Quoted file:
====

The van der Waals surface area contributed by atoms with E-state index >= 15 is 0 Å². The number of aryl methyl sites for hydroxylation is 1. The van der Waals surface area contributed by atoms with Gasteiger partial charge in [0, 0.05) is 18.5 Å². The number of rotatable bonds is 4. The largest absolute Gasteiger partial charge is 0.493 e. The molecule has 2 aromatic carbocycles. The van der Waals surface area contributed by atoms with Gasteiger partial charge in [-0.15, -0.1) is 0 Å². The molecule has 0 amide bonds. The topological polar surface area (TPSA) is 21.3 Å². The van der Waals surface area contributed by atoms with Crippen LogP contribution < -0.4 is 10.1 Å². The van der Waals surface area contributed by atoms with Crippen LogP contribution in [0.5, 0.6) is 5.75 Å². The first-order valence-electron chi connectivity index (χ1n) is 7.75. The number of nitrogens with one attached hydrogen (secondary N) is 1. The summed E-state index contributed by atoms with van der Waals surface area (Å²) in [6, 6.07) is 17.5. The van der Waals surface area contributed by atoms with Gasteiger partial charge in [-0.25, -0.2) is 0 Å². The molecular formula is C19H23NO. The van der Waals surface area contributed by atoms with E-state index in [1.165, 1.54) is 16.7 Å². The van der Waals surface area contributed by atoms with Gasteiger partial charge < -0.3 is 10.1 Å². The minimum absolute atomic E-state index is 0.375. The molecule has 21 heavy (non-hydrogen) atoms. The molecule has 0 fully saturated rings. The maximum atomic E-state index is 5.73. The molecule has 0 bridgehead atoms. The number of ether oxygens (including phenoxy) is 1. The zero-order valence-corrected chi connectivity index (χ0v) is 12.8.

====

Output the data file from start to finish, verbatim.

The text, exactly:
The van der Waals surface area contributed by atoms with E-state index >= 15 is 0 Å². The number of aryl methyl sites for hydroxylation is 1. The van der Waals surface area contributed by atoms with Gasteiger partial charge in [0, 0.05) is 18.5 Å². The number of rotatable bonds is 4. The largest absolute Gasteiger partial charge is 0.493 e. The molecule has 2 aromatic carbocycles. The van der Waals surface area contributed by atoms with Gasteiger partial charge in [-0.15, -0.1) is 0 Å². The molecule has 0 amide bonds. The topological polar surface area (TPSA) is 21.3 Å². The van der Waals surface area contributed by atoms with Crippen LogP contribution < -0.4 is 10.1 Å². The van der Waals surface area contributed by atoms with Crippen LogP contribution in [0.5, 0.6) is 5.75 Å². The first-order valence-electron chi connectivity index (χ1n) is 7.75. The number of nitrogens with one attached hydrogen (secondary N) is 1. The summed E-state index contributed by atoms with van der Waals surface area (Å²) in [6, 6.07) is 17.5. The van der Waals surface area contributed by atoms with Gasteiger partial charge in [-0.25, -0.2) is 0 Å². The molecular formula is C19H23NO. The van der Waals surface area contributed by atoms with E-state index in [1.165, 1.54) is 16.7 Å². The van der Waals surface area contributed by atoms with Gasteiger partial charge < -0.3 is 10.1 Å². The minimum absolute atomic E-state index is 0.375. The molecule has 21 heavy (non-hydrogen) atoms. The molecule has 0 fully saturated rings. The maximum atomic E-state index is 5.73. The molecule has 0 bridgehead atoms. The number of ether oxygens (including phenoxy) is 1. The zero-order valence-corrected chi connectivity index (χ0v) is 12.8.